“If you’re out of sight, you’re gonna be out of mind,” he says.

Goelman, the video producer from Reuters,  suggested packing “a bicycle helmet if you have it, a respirator if you can find one, some sort of eye protection” and “clothes you don’t mind donating” in addition to your normal reporting equipment.

And on a tech note, bring backup power for your backup power. Portable power sources run from about $5 (~one full smartphone charge, but not necessarily as powerful after the first go round) to $40 (~3 full smartphone charges and a bit sturdier), and are necessary investments for anyone heading out to Baltimore.

Unless your news organization gives you a generator to bring with you, there are zero places to plug in on the street. While coffee shops can be good options under regular circumstances, nearly every single local business we came across was closing before sunset in order to ensure the safety of its employees in the midst of the demonstrations.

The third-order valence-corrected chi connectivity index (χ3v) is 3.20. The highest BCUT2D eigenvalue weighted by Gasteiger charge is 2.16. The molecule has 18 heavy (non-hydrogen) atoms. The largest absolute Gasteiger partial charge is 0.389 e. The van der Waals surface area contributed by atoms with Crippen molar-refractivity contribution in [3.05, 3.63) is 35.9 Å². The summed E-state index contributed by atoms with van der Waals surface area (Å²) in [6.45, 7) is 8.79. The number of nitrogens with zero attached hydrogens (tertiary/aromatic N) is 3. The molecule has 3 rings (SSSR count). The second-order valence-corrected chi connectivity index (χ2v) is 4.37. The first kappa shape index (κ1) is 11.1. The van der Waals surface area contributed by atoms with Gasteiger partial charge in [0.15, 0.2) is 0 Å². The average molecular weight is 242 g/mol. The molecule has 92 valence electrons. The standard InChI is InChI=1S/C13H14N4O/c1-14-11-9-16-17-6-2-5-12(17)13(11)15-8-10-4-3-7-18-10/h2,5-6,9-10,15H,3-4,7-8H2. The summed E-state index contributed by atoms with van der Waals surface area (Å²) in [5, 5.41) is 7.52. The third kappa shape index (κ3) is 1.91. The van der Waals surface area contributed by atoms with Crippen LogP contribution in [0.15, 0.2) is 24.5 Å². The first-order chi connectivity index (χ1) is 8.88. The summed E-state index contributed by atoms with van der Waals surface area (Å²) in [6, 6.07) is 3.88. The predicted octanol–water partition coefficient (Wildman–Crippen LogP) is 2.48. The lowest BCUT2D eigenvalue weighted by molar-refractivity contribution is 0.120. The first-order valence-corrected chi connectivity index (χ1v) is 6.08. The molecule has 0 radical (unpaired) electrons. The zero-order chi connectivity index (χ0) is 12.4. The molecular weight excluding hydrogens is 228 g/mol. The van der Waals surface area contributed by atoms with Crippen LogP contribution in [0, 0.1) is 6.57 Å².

“I would pack as many chargers as you have as possible because you will go through all of them,” Abell says. “Be sure you have some power supply because it doesn’t matter, you know, how much you think you have — everybody’s been running out and trying to plug in wherever you can see a plug.”

Portable wi-fi is also a must, since the citywide curfew means that all businesses have to be shuttered by 10 p.m. and cellular signals have been markedly slow within Baltimore.

6. Don’t assume that rules automatically will apply to you.

The Baltimore Police Department tweeted out a clarification message for journalists about the citywide curfew that took effect Tuesday.

According to the message, anyone with credentials was exempt from the curfew.